Pop culture obsessives writing for the pop culture obsessed.
Pop culture obsessives writing for the pop culture obsessed.

Listen to Stanley Kubrick explain the ending of 2001: A Space Odyssey, if you dare

Few artists are interested in articulating the meanings of their works. To paraphrase David Lynch, many ideas manifest onscreen because they couldn’t be articulated in words. Still, that hasn’t stopped the masses from hounding the likes of Lynch for clear-cut explanations, an experience to which enigmatic filmmaker Stanley Kubrick was also routinely subjected. What’s different in the above clip, which has recently been making the rounds on Reddit, is that Kubrick actually provides a fairly straightforward answer when asked to unpack the ending of 2001: A Space Odyssey, which features one of the most striking, thought-provoking climaxes in film.


First, a little background about the interview. Filmed during post-production on Kubrick’s The Shining, the footage is thought to be part of a Japanese paranormal documentary hosted by Jun’ichi Yaio, a TV personality who, it’s been said, is credited with popularizing the concept of UFOs in Japan. He was intrigued by the The Shining due to reports of paranormal activity on the set.

The documentary never aired, but the footage came from original production master VHS tapes in the personal collection of Wendelle C. Stevens, a ufologist who was reportedly part of the production. iO9 reports that a VHS of the raw footage was sold on eBay in 2016, which is how it ended up online (just in time for its 50th anniversary).


Yaio was granted a phone interview with Kubrick for the documentary, during which he asked a number of hilarious questions, including whether or not Kubrick had any supernatural powers of his own. In discussing UFOs (Kubrick says their existence is “almost impossible to believe, and yet at the same time some of the sightings are so extraordinary”), Yaio asks him to explain the ending of 2001.

Here’s Kubrick’s full response, though do note that, as so many artists (including Kubrick) have pointed out previously, learning an artist’s true intentions is often underwhelming and can spoil your own interpretation.



I’ve tried to avoid doing this ever since the picture came out. When you just say the ideas they sound foolish, whereas if they’re dramatized one feels it, but I’ll try.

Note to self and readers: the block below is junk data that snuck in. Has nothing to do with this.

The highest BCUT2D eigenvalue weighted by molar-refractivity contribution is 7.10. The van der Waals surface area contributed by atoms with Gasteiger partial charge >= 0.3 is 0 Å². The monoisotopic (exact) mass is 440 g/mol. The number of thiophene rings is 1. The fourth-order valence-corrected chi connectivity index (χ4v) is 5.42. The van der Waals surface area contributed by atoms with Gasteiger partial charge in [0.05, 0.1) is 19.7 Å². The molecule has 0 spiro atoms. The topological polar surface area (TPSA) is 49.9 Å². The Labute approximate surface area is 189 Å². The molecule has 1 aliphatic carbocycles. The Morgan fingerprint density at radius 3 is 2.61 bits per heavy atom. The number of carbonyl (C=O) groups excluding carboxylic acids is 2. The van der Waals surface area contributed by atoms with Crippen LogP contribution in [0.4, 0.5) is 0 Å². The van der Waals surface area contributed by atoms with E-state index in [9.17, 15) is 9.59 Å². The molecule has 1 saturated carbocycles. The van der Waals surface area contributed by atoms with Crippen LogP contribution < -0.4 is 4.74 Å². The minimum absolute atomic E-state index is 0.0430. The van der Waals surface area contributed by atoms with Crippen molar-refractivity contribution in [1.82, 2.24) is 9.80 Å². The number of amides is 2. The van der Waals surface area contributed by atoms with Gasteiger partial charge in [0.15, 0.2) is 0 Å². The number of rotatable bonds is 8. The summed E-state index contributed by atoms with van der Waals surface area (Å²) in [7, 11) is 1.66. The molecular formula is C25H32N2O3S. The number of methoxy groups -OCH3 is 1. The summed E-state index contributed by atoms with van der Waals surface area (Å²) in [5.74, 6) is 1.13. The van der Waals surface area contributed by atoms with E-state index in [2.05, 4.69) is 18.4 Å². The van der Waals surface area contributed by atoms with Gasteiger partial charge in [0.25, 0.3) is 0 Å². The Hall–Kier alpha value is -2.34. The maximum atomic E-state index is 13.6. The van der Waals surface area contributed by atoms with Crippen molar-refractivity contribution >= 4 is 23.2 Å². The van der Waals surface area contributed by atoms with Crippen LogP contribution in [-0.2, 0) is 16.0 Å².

The idea was supposed to be that he is taken in by god-like entities, creatures of pure energy and intelligence with no shape or form. They put him in what I suppose you could describe as a human zoo to study him, and his whole life passes from that point on in that room. And he has no sense of time. It just seems to happen as it does in the film.

They choose this room, which is a very inaccurate replica of French architecture (deliberately so, inaccurate) because one was suggesting that they had some idea of something that he might think was pretty, but wasn’t quite sure. Just as we’re not quite sure what do in zoos with animals to try to give them what we think is their natural environment.

Anyway, when they get finished with him, as happens in so many myths of all cultures in the world, he is transformed into some kind of super being and sent back to Earth, transformed and made into some sort of superman. We have to only guess what happens when he goes back. It is the pattern of a great deal of mythology, and that is what we were trying to suggest.


As iO9 notes, Kubrick’s explanation is, in many ways, in line with what happens in Arthur C. Clarke’s novel, which was developed concurrently with the film.

You can watch the full stream of unedited footage below, which includes interviews with Vivian Kubrick and Julian Senior, who, at the time, was the Vice President of Advertising & Publicity for Warner Brothers/ Europe.

Randall Colburn is The A.V. Club's Internet Culture Editor. He lives in Chicago, occasionally writes plays, and was a talking head in Best Worst Movie, the documentary about Troll 2.

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